Homelessness and Healing
March 1, 2016
From more than thirty years of medical practice, Dr. James O'Connell knows the symptoms of homelessness are more than physical. As described in his book Stories from the Shadows, homelessness is a condition that can be marked by bodily disfigurement, life-threatening infections, or a relapse back into substance abuse. It can also be a state of exile in which someone lives without an active human connection to a past, even long periods without being spoken to as an individual with a name.
Widely asknowledged as a pioneer in health care for the homeless, O'Connell begins the story of his practice as an apprentice to nurses running a clinic for homeless men at Pine Street Inn. The efforts of O'Connell and his team to develop a new practice model were part of a national response to increasing numbers of vulnerable people living on the streets--on the heels of deinstitutionalization and the loss of inexpensive rooming house units, especially in Boston's South End.
The practice model works on multiple fronts, from a street outreach van to a respite care center that would be named for one of O'Connell's mentors, Barbara McInnis. But the foundation of the practice is set early on at Pine Street Inn, when O'Connell starts getting to know the guests by soaking their feet in a solution of water and disinfectant. He calls the footsoak "a gesture of respect" for an individual's personal space: "In keeping with the obvious biblical allusion, the footsoak inverts the usual power structure and places the caregiver at the feet of each patient and far from the head."
As described, the footsoak reflects the attitude of Kip Tiernan, the founder of the women's shelter, Rosie's Place--that service to the homeless is to be driven not by charity, but by social justice. For O'Connell, the attitude also has a practical benefit. Deferring the conventional and more formulaic interrogation, he starts by being attentive and listening. Eventually, he becomes attuned to needs that otherwise might not have been communicated or detected.
Sometimes the medical encounters are successful, as people emerge from homelessness into stable self-sufficiency and permanent housing. In other cases, even the "housing-first" strategy, with the potential for more stability, fails to prevent a relapse or a return to street.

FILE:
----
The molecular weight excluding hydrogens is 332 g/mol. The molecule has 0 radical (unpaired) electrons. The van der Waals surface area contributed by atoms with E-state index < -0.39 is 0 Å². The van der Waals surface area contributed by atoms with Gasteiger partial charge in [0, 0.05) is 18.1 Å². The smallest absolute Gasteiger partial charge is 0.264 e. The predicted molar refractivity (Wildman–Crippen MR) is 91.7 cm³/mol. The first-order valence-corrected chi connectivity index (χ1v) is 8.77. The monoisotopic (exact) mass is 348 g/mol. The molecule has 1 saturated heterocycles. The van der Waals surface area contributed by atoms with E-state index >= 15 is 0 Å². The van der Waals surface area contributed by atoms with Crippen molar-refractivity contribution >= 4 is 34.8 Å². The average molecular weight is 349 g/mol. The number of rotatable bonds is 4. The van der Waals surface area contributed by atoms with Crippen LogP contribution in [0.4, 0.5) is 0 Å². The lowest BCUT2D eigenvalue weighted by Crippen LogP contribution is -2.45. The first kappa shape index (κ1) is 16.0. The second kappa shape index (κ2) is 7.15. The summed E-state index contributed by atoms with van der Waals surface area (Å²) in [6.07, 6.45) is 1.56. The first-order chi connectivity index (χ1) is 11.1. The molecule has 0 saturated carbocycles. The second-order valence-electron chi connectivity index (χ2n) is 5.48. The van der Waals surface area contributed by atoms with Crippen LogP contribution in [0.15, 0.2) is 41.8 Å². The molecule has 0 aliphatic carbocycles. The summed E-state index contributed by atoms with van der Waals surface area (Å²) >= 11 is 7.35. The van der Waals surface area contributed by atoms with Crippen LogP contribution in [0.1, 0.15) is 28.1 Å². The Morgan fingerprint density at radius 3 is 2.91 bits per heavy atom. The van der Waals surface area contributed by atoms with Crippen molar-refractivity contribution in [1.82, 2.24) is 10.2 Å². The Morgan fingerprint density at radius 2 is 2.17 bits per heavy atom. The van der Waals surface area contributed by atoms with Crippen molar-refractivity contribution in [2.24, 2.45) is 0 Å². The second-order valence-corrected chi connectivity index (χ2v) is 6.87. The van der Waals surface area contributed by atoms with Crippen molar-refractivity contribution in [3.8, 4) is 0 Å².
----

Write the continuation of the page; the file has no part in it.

As the series of vignettes in the book show, medical treatment and even housing itself are only a means to an end. For people beset by persistent poverty and severe trauma, the goals can be anything from the domesticity of a pioneering same-sex marriage to not dying alone. Or, in one case, it's the veteran who, with O'Connell as a chaperone, is furloughed from his hospital deathbed for a last cigarette and a Zagnut bar.
Stories from the Shadows is not a policy tract, but it contains some of the makings of policy, including observations drawn from multiple cases. O'Connell cites a survey showing that Boston's homeless are hardly unknown to medical providers, with multiple trips to emergency rooms when a preventable crisis requires costly treatment. Hence the case for a health care strategy based on consistency and one-to-one presence.
Efforts to build a continuum of care can also be thwarted when programs (for instance, on Long Island) are disrupted, or if homeless people feel shelters are inhospitable--a common problem for people living on the street as couples. If the growing problem of substance abuse prompts a call for more access to effective treatment, this also--along with persistent poverty--puts the limitations of medical science in stark relief.
In his story, A Country Doctor, Franz Kafka took that a step further by depicting the ritual of a medical encounter as a meagre stand-in for a higher power most keenly perceived through its absence. His doctor is worn by age and beset with problems in his daily life. "Writing prescriptions is easy," he reflects, "but coming to an understanding with people about the rest of it is difficult."
In treating the homeless, "the rest of it" is where the healing begins.
Note: proceeds for the sale of the book benefit the Boston Health Care for the Homeless Program.
See BNN News interview with Dr. James O'Connell from February 29, 2016.